I think I’ve made it obvious in the past how in love with Scotland I am, but after everything I’ve written about far-flung countries, it may seem strange that a holiday where I live could be at least as exciting. Parts of this country often feel like completely different planets though. So many odd, unexpected, wonderful little things happen on the trips I’ve taken within our borders. Planning something foreign is exciting, sure, but even on those trips, it’s the weird stuff you don’t plan that makes them awesome. So why should someplace a few hours away be any different?


I went back and forth on whether I should watch Wild on a plane at all. I was tired and kind of broody and very much looking forward to home. I pretty much knew it was going to make me emotional, and I didn’t know if I was prepared to be emotional in a very full A380.

But I really wanted to see it, so I charged on. I nearly passed out when she ripped her toenail off in the first scene, and I’m pretty sure I got a little verklempt about 5 minutes later and teetered there for the rest of the film.

It’s been at least 2 years since I read the book. My sister gave it to me after she’d read it with a glowing recommendation, but I already knew about it after having stumbled across Cheryl Strayed’s formerly anonymous advice column Dear Sugar in a period of pretty severe personal angst and depression.

So I already wanted to read it. I wanted to love it despite always feeling slightly ill-at-ease with Strayed’s advice writing style. It’s bare and clear and at sometimes beautiful. It’s also at times almost TOO eloquent, perfectly-formed, and inspirational for my style – which I might label eternal optimism perpetually tinged with realistic-yet-humourous bile – but it’s often very good advice nonetheless.

Her writing style persisted in Wild, and while I did enjoy it and was immensely appreciative of the story she was telling, I still felt a little off about it. I’ve been trying to figure out why this is for a long time, and I think part of it has something to do with the fact that she had so many tangible, terrible things to run away from or deal with and I just… don’t. My parents are still together and my family has all sorts of normal problems and drama, but nothing on the horrendous end of the scale. I was not abused or neglected by anyone. The hardest drug I’ve done is pot, which I don’t even like, and I feel a bit naughty when I have my one cigarette a year. I’m sure I could go into other horrible things I have not experienced, but suffice to say I’m lucky and privileged and relatively well-adjusted. And I am  very much aware of this.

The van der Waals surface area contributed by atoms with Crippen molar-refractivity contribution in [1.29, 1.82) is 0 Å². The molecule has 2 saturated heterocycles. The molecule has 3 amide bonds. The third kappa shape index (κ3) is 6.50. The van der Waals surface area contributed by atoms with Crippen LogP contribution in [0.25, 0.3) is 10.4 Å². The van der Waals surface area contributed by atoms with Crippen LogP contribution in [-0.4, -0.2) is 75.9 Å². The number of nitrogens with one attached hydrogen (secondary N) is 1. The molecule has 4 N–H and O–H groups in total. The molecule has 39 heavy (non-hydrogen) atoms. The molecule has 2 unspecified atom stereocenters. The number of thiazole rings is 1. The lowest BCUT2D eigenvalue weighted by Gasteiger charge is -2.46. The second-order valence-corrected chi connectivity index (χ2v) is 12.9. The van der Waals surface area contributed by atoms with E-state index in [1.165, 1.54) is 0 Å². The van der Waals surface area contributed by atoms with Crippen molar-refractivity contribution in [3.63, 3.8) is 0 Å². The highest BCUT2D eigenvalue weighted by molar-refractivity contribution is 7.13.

This doesn’t make my problems less problematic by any means – everyone’s got valid issues in the context of their life. It also doesn’t make me less likely to want to get away from things. Because clearly I’ve gone right the hell away from where I came from, and I know for me it was an excellent decision, but I’m not sure I’ll ever be able to tell you why. And I know I want to leave everything behind again, just for a few months, but I’m not running from anything. I’m probably looking for something. As was Cheryl Strayed. As are most people who read and think too much.

The other part of my unease may lie somewhere in Strayed’s ability to make everything sound so well-considered. Almost as though it was all just waiting to be a lesson. This sounds a lot harsher than I mean it to be, because she’s a really good writer and deserves that acclaim. But occasionally I just feel like everything there has the polish of hindsight, and I need things a little rougher around the edges when it comes to reflection.